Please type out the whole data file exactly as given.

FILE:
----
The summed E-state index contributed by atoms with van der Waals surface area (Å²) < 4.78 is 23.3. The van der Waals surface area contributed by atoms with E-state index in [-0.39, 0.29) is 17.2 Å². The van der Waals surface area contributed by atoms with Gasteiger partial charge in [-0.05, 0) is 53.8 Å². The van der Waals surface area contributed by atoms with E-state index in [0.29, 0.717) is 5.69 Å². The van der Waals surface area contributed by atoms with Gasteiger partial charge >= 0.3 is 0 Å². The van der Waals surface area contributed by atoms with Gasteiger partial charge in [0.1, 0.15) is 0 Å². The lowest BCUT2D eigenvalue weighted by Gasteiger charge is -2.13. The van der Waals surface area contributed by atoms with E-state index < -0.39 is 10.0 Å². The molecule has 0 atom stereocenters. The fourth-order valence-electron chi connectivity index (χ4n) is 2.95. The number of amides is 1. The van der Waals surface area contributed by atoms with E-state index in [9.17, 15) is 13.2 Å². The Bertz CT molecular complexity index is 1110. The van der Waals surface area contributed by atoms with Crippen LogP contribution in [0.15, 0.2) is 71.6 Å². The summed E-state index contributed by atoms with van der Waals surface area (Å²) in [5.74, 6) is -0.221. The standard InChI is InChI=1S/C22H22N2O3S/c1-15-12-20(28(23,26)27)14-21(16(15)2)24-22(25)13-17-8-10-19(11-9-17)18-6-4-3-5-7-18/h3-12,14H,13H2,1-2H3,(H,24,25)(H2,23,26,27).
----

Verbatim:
The summed E-state index contributed by atoms with van der Waals surface area (Å²) < 4.78 is 23.3. The van der Waals surface area contributed by atoms with E-state index in [-0.39, 0.29) is 17.2 Å². The van der Waals surface area contributed by atoms with Gasteiger partial charge in [-0.05, 0) is 53.8 Å². The van der Waals surface area contributed by atoms with E-state index in [0.29, 0.717) is 5.69 Å². The van der Waals surface area contributed by atoms with Gasteiger partial charge >= 0.3 is 0 Å². The van der Waals surface area contributed by atoms with Gasteiger partial charge in [0.1, 0.15) is 0 Å². The lowest BCUT2D eigenvalue weighted by Gasteiger charge is -2.13. The van der Waals surface area contributed by atoms with E-state index < -0.39 is 10.0 Å². The molecule has 0 atom stereocenters. The fourth-order valence-electron chi connectivity index (χ4n) is 2.95. The number of amides is 1. The van der Waals surface area contributed by atoms with E-state index in [9.17, 15) is 13.2 Å². The Bertz CT molecular complexity index is 1110. The van der Waals surface area contributed by atoms with Crippen LogP contribution in [0.15, 0.2) is 71.6 Å². The summed E-state index contributed by atoms with van der Waals surface area (Å²) in [5.74, 6) is -0.221. The standard InChI is InChI=1S/C22H22N2O3S/c1-15-12-20(28(23,26)27)14-21(16(15)2)24-22(25)13-17-8-10-19(11-9-17)18-6-4-3-5-7-18/h3-12,14H,13H2,1-2H3,(H,24,25)(H2,23,26,27).